1. The attack on Serbia on behalf of the KLA in 1999 chilled me to the bone. The pretext for war was overblown and distorted by the likes of, dare I say, George Robertson, with his infamous “atrocities not seen in Europe since the Middle Ages” statement, a statement wrong on every level, and one which if Robertson thought was true, makes him a fool, and if said with artifice, makes him a brigand. The silence and background chicanery since 1999 sickens me further.

    2. The scandalous, fruitless, and prolonged, deployment of our troops in Helmand. This deployment should never have taken place, it should have been halted much earlier, and ranks as one of the most disgracefully futile and calculated waste of lives in British military history.

    3. The intervention in Libya was misguided and has produced more death, lawlessness and gangsterism than could ever have been countenanced, except by people who knew what was going to happen, and that did not include our leaders. Cameron, in particular, with his trip to Benghazi to declare victory, was a particular casualty of this adventure. As for Clegg’s “mildly Al Queda” contribution, the least said the better.

    4. The attempted intervention in Syria was, and is, simply beyond belief. Hague, in particular, has looked, frankly, absurd.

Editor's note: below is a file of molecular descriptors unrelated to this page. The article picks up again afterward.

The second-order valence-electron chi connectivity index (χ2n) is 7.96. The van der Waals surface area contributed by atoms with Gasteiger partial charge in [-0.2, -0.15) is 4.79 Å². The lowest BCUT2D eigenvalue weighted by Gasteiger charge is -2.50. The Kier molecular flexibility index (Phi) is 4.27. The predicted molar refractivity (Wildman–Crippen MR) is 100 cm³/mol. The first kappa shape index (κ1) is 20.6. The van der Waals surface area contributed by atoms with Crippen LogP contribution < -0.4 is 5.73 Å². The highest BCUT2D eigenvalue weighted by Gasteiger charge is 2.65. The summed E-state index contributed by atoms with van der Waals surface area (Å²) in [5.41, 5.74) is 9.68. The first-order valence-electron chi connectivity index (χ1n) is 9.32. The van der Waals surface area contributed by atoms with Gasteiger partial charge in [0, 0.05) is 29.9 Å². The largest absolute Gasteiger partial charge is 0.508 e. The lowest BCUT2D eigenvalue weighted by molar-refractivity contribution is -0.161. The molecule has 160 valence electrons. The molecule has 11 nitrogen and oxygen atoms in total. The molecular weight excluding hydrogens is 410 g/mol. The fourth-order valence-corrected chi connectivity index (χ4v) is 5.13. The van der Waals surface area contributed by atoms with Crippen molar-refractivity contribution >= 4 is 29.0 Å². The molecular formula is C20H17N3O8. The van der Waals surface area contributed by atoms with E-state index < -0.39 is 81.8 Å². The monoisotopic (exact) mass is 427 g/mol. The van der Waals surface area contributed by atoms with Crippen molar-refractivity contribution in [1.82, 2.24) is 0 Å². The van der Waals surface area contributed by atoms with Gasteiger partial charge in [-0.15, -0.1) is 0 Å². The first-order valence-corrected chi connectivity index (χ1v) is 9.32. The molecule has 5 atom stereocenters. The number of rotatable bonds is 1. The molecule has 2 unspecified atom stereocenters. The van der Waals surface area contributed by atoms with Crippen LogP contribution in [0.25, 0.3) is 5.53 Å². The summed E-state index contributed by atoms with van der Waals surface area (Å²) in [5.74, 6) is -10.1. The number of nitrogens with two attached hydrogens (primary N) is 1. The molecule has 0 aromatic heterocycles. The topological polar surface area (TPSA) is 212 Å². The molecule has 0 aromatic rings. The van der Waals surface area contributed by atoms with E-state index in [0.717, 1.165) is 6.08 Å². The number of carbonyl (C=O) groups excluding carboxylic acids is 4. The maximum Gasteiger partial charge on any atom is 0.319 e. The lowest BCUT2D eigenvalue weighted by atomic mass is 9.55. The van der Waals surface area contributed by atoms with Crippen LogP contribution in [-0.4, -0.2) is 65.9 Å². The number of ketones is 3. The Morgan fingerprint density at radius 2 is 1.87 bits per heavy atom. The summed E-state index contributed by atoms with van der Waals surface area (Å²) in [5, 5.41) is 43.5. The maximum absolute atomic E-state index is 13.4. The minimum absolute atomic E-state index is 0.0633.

5. The fiasco in the Ukraine looks to me like a foreign policy without principle or any hint of realpolitik, a lethal combination.

    The West’s Henry Jekyll has been taken too much of the potion and Mr. Edward Hyde might just win out, again.

  • Charles Patrick O’Brien

    Defence OK what is the only country that actually had ideas of conquering Scotland? is that a hard one hmm.Now the mistake the aggressor makes is in thinking that by attacking other countries its in defence of their own,no its not when you and your ilk decide that another country is wrong and you should invade to put them on the path to democracy,first I would say is to have democracy here first,for in a monarchy there is no democracy,no matter how many folk you fool not all of us are fooled.By re-claiming independence Scotland will make a large contribution to world peace and democracy,unlike the form of government in Wastmonster,they have privilege and title as a base for their pretend “democracy” Perhaps lessons of democracy can be learned from Scotland by Massie and his ilk.